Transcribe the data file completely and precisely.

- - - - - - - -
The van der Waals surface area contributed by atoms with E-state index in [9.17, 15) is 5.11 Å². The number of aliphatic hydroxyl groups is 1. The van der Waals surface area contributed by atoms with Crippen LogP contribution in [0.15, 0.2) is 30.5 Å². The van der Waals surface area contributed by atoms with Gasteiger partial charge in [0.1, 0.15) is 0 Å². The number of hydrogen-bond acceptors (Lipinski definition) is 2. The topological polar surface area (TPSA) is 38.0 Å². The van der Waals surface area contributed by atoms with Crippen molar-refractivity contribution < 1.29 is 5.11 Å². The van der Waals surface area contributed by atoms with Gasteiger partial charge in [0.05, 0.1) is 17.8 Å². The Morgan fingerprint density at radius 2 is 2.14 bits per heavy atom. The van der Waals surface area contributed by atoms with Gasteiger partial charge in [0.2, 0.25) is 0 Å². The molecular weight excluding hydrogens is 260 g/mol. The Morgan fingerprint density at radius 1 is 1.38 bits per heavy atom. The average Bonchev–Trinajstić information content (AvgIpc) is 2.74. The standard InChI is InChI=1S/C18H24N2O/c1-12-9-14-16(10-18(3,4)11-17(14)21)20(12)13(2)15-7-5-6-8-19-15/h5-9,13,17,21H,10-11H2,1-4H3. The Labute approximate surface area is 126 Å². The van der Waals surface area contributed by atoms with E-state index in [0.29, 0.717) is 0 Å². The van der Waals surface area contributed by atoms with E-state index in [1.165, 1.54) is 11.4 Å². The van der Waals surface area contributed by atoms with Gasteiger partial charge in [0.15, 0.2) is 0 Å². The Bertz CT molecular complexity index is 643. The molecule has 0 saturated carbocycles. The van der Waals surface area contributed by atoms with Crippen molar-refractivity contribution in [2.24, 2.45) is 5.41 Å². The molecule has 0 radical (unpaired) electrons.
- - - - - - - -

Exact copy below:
The van der Waals surface area contributed by atoms with E-state index in [9.17, 15) is 5.11 Å². The number of aliphatic hydroxyl groups is 1. The van der Waals surface area contributed by atoms with Crippen LogP contribution in [0.15, 0.2) is 30.5 Å². The van der Waals surface area contributed by atoms with Gasteiger partial charge in [0.1, 0.15) is 0 Å². The number of hydrogen-bond acceptors (Lipinski definition) is 2. The topological polar surface area (TPSA) is 38.0 Å². The van der Waals surface area contributed by atoms with Crippen molar-refractivity contribution < 1.29 is 5.11 Å². The van der Waals surface area contributed by atoms with Gasteiger partial charge in [0.05, 0.1) is 17.8 Å². The Morgan fingerprint density at radius 2 is 2.14 bits per heavy atom. The van der Waals surface area contributed by atoms with Gasteiger partial charge in [0.2, 0.25) is 0 Å². The molecular weight excluding hydrogens is 260 g/mol. The Morgan fingerprint density at radius 1 is 1.38 bits per heavy atom. The average Bonchev–Trinajstić information content (AvgIpc) is 2.74. The standard InChI is InChI=1S/C18H24N2O/c1-12-9-14-16(10-18(3,4)11-17(14)21)20(12)13(2)15-7-5-6-8-19-15/h5-9,13,17,21H,10-11H2,1-4H3. The Labute approximate surface area is 126 Å². The van der Waals surface area contributed by atoms with E-state index in [0.29, 0.717) is 0 Å². The van der Waals surface area contributed by atoms with E-state index in [1.165, 1.54) is 11.4 Å². The van der Waals surface area contributed by atoms with Gasteiger partial charge in [0.15, 0.2) is 0 Å². The Bertz CT molecular complexity index is 643. The molecule has 0 saturated carbocycles. The van der Waals surface area contributed by atoms with Crippen molar-refractivity contribution in [2.24, 2.45) is 5.41 Å². The molecule has 0 radical (unpaired) electrons.